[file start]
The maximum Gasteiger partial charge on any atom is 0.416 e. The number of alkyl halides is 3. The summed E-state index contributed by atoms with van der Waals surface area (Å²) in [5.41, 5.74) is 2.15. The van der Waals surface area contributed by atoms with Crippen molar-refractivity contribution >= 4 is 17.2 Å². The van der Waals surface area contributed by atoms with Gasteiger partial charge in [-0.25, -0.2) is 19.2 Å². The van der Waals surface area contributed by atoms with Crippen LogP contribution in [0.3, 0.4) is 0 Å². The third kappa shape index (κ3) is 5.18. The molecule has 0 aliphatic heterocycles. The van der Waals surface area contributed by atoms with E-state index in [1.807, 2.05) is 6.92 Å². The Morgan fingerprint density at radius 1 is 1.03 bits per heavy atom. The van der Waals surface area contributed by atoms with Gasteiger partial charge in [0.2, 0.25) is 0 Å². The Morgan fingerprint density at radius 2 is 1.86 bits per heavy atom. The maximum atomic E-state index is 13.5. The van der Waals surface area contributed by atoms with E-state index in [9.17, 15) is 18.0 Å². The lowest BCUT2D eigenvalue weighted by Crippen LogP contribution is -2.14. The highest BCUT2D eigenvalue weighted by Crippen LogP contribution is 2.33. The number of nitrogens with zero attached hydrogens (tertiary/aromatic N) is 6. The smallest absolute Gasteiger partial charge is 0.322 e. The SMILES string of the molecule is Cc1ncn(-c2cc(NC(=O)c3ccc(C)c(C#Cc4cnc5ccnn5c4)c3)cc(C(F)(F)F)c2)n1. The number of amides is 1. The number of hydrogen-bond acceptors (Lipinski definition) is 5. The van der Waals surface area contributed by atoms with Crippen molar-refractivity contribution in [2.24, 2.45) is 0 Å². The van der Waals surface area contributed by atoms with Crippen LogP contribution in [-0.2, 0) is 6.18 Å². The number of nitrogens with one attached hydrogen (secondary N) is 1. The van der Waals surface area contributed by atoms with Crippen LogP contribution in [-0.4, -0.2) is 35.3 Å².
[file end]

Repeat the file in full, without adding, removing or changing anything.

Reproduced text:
The maximum Gasteiger partial charge on any atom is 0.416 e. The number of alkyl halides is 3. The summed E-state index contributed by atoms with van der Waals surface area (Å²) in [5.41, 5.74) is 2.15. The van der Waals surface area contributed by atoms with Crippen molar-refractivity contribution >= 4 is 17.2 Å². The van der Waals surface area contributed by atoms with Gasteiger partial charge in [-0.25, -0.2) is 19.2 Å². The van der Waals surface area contributed by atoms with Crippen LogP contribution in [0.3, 0.4) is 0 Å². The third kappa shape index (κ3) is 5.18. The molecule has 0 aliphatic heterocycles. The van der Waals surface area contributed by atoms with E-state index in [1.807, 2.05) is 6.92 Å². The Morgan fingerprint density at radius 1 is 1.03 bits per heavy atom. The van der Waals surface area contributed by atoms with Gasteiger partial charge in [0.2, 0.25) is 0 Å². The Morgan fingerprint density at radius 2 is 1.86 bits per heavy atom. The maximum atomic E-state index is 13.5. The van der Waals surface area contributed by atoms with E-state index in [9.17, 15) is 18.0 Å². The lowest BCUT2D eigenvalue weighted by Crippen LogP contribution is -2.14. The highest BCUT2D eigenvalue weighted by Crippen LogP contribution is 2.33. The number of nitrogens with zero attached hydrogens (tertiary/aromatic N) is 6. The smallest absolute Gasteiger partial charge is 0.322 e. The SMILES string of the molecule is Cc1ncn(-c2cc(NC(=O)c3ccc(C)c(C#Cc4cnc5ccnn5c4)c3)cc(C(F)(F)F)c2)n1. The number of amides is 1. The number of hydrogen-bond acceptors (Lipinski definition) is 5. The van der Waals surface area contributed by atoms with Crippen molar-refractivity contribution in [2.24, 2.45) is 0 Å². The van der Waals surface area contributed by atoms with Crippen LogP contribution in [-0.2, 0) is 6.18 Å². The number of nitrogens with one attached hydrogen (secondary N) is 1. The van der Waals surface area contributed by atoms with Crippen LogP contribution in [-0.4, -0.2) is 35.3 Å².